Don’t mix and match different styles of music, meters, and language forms in one song. You can use a lot of creativity while ensuring that your music and lyrics are uniform throughout the whole tune. If one song includes a teen-pop chorus in youth-group English, a verse from the King James with a reggae beat, and a bridge that sounds like Boston or Journey in their heyday, no one will be able to make heads or tails out of what you’re trying to do. You should have valid musical reasons for tempo, key and mood changes.
Worship songs should be either addressed to God or speak about God to the audience; don’t keep shifting perspectives. One of the few popular songs to break this rule is Brian Doerksen’s “Come, Now is the Time to Worship”. The first part of the song calls the congregation to worship, while the second part speaks directly to God Himself (“One day every tongue will confess you are God”). It constantly bounces back and forth between talking to God and talking about God. Very few other songs, even in worship settings, succeed with this kind of vacillating point of view.
One of the humorous bits of wisdom passed on to creative writers is, “Be concise. Don’t use two sentences when one will do.” (Advice which, obviously, breaks its own rule.) In trying to convey a message in a worship song, simpler is usually better. The number of words in a song should be predicated upon the message you’re trying to send. Deeper ideas might require more lyrical explanation, while simple statements of glorification and love can be put into a few words.
Worship songs like “Mercy Is Falling”, “Friend of God” and “Humble Thyself in the Sight of the Lord” keep things very simple, while the songs of even popular writers like Rich Mullins and Chris Rice are sometimes bogged down by “verborrhea”. Try to rein in your poetic instinct and whittle down what you’re saying so the word volume doesn’t become overwhelming. If you have a lot of really great ideas you want to use in a song, try building more than one song. You don't have to drop good material just because you can't fit all your ideas into what you're working on right now.
A few months ago we posted a master class that addressed the problem of cliché, but it’s good to review it again. Clichés are things that have been said innumerable times so that they begin to lose any real meaning. The word actually comes from the French term for a printer’s stereotype or press, which churns out the same thing over and over again.
More than any other form of music, worship music is especially prone to overuse of clichés. Because much of its lyrical content is drawn from the Bible, and because its focus is somewhat limited by definition, worship music tends to contain the same ideas stated in the same way time after time. Because of this, after a while the lyrics lose any real impact or resonance in our minds. They simply become something to say because we feel like we have to say them. Some songs, like Hillsong’s “All Things Are Possible”, are little more than long strings of Christian clichés, with almost no original content or ideas:
Almighty God, my redeemerSee? The music is catchy, to be sure, but every single line is something that’s been said in dozens, perhaps hundreds of other songs. So much contemporary worship music falls into this same trap. But it doesn’t have to be this way. Maturing in one’s faith brings a better use of language in describing and addressing God. The more that the Christian life becomes an everyday thing for us, the more capable we should be of expressing Christian ideas in a wider range of phrases.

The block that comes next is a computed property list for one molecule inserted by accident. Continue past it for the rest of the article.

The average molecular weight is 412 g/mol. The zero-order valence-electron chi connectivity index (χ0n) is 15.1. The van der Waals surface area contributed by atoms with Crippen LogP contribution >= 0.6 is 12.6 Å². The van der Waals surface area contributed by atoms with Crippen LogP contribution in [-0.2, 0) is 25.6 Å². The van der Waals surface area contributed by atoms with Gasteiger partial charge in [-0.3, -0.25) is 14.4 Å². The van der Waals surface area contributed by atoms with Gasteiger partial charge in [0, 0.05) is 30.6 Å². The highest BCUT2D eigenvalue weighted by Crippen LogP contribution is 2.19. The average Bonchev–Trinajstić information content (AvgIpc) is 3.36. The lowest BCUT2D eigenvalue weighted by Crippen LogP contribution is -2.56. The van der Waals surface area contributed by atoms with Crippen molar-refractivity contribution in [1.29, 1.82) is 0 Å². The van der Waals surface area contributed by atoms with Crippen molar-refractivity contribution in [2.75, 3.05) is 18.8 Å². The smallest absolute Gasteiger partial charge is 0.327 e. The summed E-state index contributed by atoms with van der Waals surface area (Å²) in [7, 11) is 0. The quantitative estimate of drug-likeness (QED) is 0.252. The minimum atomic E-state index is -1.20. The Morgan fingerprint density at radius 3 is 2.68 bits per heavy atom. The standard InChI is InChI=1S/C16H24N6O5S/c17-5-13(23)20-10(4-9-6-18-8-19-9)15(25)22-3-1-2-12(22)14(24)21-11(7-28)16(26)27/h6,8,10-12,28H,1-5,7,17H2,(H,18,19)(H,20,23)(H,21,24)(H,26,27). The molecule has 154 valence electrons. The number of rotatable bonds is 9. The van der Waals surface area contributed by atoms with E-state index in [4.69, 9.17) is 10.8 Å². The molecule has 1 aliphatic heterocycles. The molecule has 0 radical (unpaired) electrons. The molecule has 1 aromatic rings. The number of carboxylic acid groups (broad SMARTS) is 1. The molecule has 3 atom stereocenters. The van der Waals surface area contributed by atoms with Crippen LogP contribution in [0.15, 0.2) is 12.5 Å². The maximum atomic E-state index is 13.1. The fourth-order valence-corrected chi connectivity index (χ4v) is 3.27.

My hiding place, my safe refuge
No other name like Jesus
No power can stand against You
My feet are planted on this rock
And I will not be shaken
My hope, it comes from You alone
My Lord and my salvation
Your praise is always on my lips
Your word is living in my heart
And I will praise You with a new song
My soul will bless You, Lord…
Now, it’s easy to go overboard the other direction, bringing in meaningless words and images off the top of one’s head, or things that might have some personal meaning to us but wouldn’t register with anyone else. Your mountaintop experience might not click for someone else, so put it in accessible terms. The line “We sing the songs that awaken the dawn” is adapted from Psalm 57, but it doesn’t really have to do with anything else in the other lyrics of “Awaken the Dawn”. It comes off just sounding like a neat line that the songwriter wanted to use somewhere. When you think about it, what does it really mean for us to sing songs that “awaken the dawn”? It’s a deeper thought than the song allows for, and it’s not developed very well before the chorus is done.
For all the Bible verses that have been grossly overused in songs, there are plenty of other treasures buried within its pages that would make good musical fodder. Set a goal for yourself to scour a book like Isaiah or Proverbs and find some ideas in there that make you think, but that you haven’t heard in a hundred songs before. But if you’re going to base a song around an idea, make sure you develop it enough to make it meaningful.
Look here for our prior Master Classes:
Experimenting with Abstract Landscapes, May 2009
Preparing for Excellence, April 2009
It Builds Character, March 2009
Labanotation, February 2009
Singability, January 2009
Avoiding Cliches, December 2008